Be Certain to Check your Cat For Kidney Failure 

Question: Salt, our 8-year-old cat, is eating less but drinking more. She also seems thinner and her coat has lost its shine. Do you have any idea what is wrong?

Answer: The symptoms you describe could indicate any number of problems, but I suspect Salt is experiencing some renal failure.

Renal failure is quite common and can shorten a pet’s life by about two years.

Excluding accidents, it is the leading cause of death in cats, followed by cancer and the feline leukemia virus.

Kidneys mainly filter blood and move metabolic waste into the urine. Loss of function can be due to infections, nutritional factors, inherited defects or toxic substances.

As the cat grows older, cells die. Because kidney tissue does not regenerate, they lose their ability to filter, causing waste products to gradually build to harmful levels.

Decreased function may not become apparent until the cat has lost more than two-thirds of its kidney capacity and we recommend testing kidney function when the cat is between 4 and 10 years old.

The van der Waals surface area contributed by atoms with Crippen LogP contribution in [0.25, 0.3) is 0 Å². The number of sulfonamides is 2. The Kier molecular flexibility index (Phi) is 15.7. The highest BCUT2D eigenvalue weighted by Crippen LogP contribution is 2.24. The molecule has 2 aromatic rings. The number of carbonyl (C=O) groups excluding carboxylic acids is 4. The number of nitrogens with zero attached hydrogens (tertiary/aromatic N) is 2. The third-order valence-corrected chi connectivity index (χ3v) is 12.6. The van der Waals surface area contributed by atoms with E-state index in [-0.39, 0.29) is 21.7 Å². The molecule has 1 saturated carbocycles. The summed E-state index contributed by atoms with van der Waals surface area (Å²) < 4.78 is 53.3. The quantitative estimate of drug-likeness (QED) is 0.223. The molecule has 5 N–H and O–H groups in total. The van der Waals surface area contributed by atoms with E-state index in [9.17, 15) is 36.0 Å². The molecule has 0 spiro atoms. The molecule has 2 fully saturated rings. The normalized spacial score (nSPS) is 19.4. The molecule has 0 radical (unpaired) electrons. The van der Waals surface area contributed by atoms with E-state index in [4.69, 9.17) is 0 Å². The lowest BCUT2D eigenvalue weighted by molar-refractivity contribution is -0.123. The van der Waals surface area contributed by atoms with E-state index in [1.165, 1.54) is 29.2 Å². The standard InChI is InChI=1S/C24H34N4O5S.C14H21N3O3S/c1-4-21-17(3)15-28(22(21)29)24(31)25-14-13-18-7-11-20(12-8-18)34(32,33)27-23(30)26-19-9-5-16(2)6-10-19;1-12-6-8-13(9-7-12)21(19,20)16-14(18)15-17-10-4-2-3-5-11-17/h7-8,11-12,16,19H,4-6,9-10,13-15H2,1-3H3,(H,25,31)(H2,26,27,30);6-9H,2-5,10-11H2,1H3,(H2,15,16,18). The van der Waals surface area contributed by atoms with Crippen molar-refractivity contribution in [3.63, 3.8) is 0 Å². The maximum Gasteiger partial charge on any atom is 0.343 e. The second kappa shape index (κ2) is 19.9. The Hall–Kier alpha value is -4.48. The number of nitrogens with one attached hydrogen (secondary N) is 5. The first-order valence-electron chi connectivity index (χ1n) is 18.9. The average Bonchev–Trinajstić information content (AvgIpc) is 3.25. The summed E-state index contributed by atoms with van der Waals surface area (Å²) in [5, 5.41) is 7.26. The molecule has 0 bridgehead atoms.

Signs of kidney trouble include those you are observing in your pet: increased water intake, loss of weight and appetite, and dull coat. Frequent urination and vomiting also can indicate trouble.

Kidney failure cannot be judged by urine production, which may continue in advanced stages.

Diet management recommended by your veterinarian is very effective in delaying the onset or slowing the progress of kidney damage.

With early detection and proper diet, Salt should lead a longer and healthier life.

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